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Lichtenstein: Here's The Truth — Few Can Match Toughness Of Paul Pierce

By Steve Lichtenstein
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That's the trait general manager Billy King was searching for after the Nets' inaugural season in Brooklyn ended with a Game 7 loss at home to Chicago in the first round of the 2013 NBA playoffs.

It's a must if the Nets ever want to compete in this city, where the 90s Knicks are still revered despite never actually riding in a parade down Broadway.

And when you want toughness, you can't go wrong with "The Truth."

Nets forward Paul Pierce accomplished so much in his previous 15 years as a Celtic.  Hall of Fame numbers.  An NBA Championship with a Finals MVP to boot.

Who would have questioned him should he have taken Monday night off --game No. 62 of a long regular season?  Certainly not after he incurred such searing pain in his right shoulder during the second minute of Sunday's win over Sacramento that he couldn't return.

He'd already shown his new team how much he's willing to sacrifice for the greater good by ceding his customary facilitator role on offense and then accepting a move out of his comfort zone on defense to the power-forward slot, where he's been forced to bang with much bigger bodies at age 36.

Sure, the Nets were facing the Raptors, their rival in the Atlantic Division who stole the last meeting in Brooklyn thanks to the Nets' late-game foibles.  But then again, Pierce, upon his introduction to Brooklyn following King's draft-day blockbuster trade, told the media throng he couldn't care less about winning the Atlantic Division.

In this one case, "The Truth" was lying.

Pierce, wearing protective tape on his shoulder, gutted through 30 minutes on Monday night and, when the game was on the line, he delivered the key stroke.

Pierce hit the tiebreaking three-pointer with 1:14 remaining and then converted a clutch free throw with under five seconds remaining to ensure that there would be no repeat of the prior gag.  The Nets escaped with a 101-97 victory to keep them alive in the race for the division title.

"It was a huge game," said Pierce.  "I woke up this morning and felt pretty good.  I had my shoulder worked on this morning.  I knew the implications of this game -- one of the biggest games of the year and a division rival.  There was a lot on the line, so you can always pencil me into those types of games."

Nets coach Jason Kidd can maintain that poker face for as long as he wants, but Pierce and the Nets played like this was worth more than one out of 82.

It took them a quarter, as the Nets initially seemed shell-shocked upon hearing the news a few minutes before tip-off that center Kevin Garnett would not be returning to the lineup after missing the previous five games due to back spasms.  Garnett's back tightened up in warm-ups and, with reserve forward Andrei Kirilenko also in street clothes thanks to a sprained ankle, the Nets were severely shorthanded up front.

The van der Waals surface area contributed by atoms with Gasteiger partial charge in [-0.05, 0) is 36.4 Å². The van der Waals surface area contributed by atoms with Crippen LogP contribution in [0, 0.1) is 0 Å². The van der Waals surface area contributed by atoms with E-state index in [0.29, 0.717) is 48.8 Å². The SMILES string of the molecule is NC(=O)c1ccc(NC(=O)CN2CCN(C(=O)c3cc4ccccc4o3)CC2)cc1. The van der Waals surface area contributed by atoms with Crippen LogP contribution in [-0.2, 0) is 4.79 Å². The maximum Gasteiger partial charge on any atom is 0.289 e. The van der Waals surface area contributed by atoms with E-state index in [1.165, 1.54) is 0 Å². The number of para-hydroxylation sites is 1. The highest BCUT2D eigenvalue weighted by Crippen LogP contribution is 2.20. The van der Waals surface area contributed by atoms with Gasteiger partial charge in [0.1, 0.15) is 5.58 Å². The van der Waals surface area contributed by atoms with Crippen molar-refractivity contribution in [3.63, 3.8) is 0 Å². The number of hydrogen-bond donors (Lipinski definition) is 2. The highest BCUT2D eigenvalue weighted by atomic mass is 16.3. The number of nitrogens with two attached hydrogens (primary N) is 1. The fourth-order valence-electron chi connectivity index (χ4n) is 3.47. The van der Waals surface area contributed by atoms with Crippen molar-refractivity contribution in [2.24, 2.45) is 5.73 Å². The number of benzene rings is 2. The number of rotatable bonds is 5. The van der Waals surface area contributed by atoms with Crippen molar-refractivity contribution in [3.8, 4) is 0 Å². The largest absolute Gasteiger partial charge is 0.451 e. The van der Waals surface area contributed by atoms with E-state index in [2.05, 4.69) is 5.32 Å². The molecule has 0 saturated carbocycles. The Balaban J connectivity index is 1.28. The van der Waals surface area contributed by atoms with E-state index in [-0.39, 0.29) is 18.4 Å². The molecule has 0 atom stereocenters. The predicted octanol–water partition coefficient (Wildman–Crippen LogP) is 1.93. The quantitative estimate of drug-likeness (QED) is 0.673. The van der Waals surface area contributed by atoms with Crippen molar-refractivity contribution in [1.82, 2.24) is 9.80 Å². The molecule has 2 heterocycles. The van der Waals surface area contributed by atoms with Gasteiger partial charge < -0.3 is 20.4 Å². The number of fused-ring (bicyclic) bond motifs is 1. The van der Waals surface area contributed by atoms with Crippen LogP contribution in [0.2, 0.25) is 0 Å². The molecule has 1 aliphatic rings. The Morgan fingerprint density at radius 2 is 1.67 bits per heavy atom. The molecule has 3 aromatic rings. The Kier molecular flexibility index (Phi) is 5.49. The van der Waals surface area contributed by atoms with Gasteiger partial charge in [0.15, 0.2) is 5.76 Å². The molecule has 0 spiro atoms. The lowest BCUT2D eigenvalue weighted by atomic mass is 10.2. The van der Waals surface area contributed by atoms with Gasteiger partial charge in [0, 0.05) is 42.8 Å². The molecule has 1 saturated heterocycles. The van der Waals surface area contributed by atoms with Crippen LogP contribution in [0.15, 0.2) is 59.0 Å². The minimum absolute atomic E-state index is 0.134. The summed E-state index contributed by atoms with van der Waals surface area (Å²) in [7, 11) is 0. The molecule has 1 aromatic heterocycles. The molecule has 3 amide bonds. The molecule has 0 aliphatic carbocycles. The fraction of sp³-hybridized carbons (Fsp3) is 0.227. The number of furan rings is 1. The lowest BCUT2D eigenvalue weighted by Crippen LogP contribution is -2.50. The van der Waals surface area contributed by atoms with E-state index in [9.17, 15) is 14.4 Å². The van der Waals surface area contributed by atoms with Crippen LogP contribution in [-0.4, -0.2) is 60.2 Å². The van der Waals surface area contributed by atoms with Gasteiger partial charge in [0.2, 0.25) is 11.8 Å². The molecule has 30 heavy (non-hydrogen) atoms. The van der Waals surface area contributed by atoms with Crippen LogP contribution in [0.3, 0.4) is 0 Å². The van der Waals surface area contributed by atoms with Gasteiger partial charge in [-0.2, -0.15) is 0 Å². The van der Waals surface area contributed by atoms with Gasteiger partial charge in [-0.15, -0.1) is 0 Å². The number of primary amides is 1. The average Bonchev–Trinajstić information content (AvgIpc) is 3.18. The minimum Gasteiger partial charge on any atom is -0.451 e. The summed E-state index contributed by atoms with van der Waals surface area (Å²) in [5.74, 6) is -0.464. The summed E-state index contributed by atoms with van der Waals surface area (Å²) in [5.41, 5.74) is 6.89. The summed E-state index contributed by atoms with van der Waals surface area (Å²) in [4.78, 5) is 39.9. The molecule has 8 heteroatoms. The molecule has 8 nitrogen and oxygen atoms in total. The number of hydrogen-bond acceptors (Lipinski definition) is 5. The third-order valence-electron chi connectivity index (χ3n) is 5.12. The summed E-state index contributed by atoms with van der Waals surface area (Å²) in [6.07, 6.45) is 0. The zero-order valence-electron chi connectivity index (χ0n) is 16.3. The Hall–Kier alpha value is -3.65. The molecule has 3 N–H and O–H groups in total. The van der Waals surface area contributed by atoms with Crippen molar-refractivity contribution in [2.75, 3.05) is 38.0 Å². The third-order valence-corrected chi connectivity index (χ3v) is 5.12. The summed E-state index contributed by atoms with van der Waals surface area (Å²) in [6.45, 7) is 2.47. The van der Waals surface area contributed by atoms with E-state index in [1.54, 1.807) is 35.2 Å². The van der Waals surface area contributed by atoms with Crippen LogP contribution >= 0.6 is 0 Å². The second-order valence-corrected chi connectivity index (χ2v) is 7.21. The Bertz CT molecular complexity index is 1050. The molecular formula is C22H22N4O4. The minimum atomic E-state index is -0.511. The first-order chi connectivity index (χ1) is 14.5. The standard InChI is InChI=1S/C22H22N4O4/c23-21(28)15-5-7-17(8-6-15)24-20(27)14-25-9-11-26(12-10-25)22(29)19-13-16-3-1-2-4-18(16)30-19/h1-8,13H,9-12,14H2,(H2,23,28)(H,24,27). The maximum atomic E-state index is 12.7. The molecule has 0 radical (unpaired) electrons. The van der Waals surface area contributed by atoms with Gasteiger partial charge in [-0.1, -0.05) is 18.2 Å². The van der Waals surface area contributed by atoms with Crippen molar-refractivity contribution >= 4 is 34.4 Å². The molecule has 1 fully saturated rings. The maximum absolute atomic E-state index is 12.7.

But unlike some other games earlier this season, the Nets didn't roll over. They battled on the boards, swarmed Toronto's deadly duo of DeMar DeRozan and Kyle Lowry and even overcame some dreadful officiating that forced Brooklyn point guard Deron Williams to the bench with five fouls with six minutes still to go.

Fortunately, that's when Pierce shines brightest.

"He (Pierce) is a competitor," said Kidd.  "No matter what position he plays, no matter what his health condition is, he's out there trying to help the team.  He was big tonight."

With five minutes left and the Nets clinging to a one-point lead, Pierce hit a shot-clock beating three-pointer and, after stealing an errant Lowry pass, got fouled on the ensuing fast break. His free throw gave the Nets a 90-85 lead.

Of course, the Raptors made a run of their own to tie it up at 94-all, but Pierce, with the shot clock again about to expire, took a Williams flip and stepped back behind the three-point line.

After the ball went through the hoop, Pierce screamed and slapped hands with those in the crowd fortunate enough to be in the first row.

Yeah, it was just another game.

"We were definitely fired up," said reserve swingman Alan Anderson, who helped the Nets get back into the game with eight second-quarter points.  "We wanted to try to get our division leader.  The last game, we gave it away."

The victory moved the Nets to within three games of Toronto.  Truth be told, it will be hard for the Nets to catch the Raptors, given Toronto's easy upcoming schedule and superior division record (And they're not losing too many more to the Knicks, Sixers and Celtics through the end of the season.)

Still, this was a notable win, if only to preview what a first-round series between these two teams would feel like.

These will be games that will be decided by who has more heart, who is tougher.  Just like the Bulls' series last year.

This time, the Nets will have "The Truth" on their side.

For a FAN's perspective of the Nets, Jets and the NHL, follow Steve on Twitter @SteveLichtenst1.

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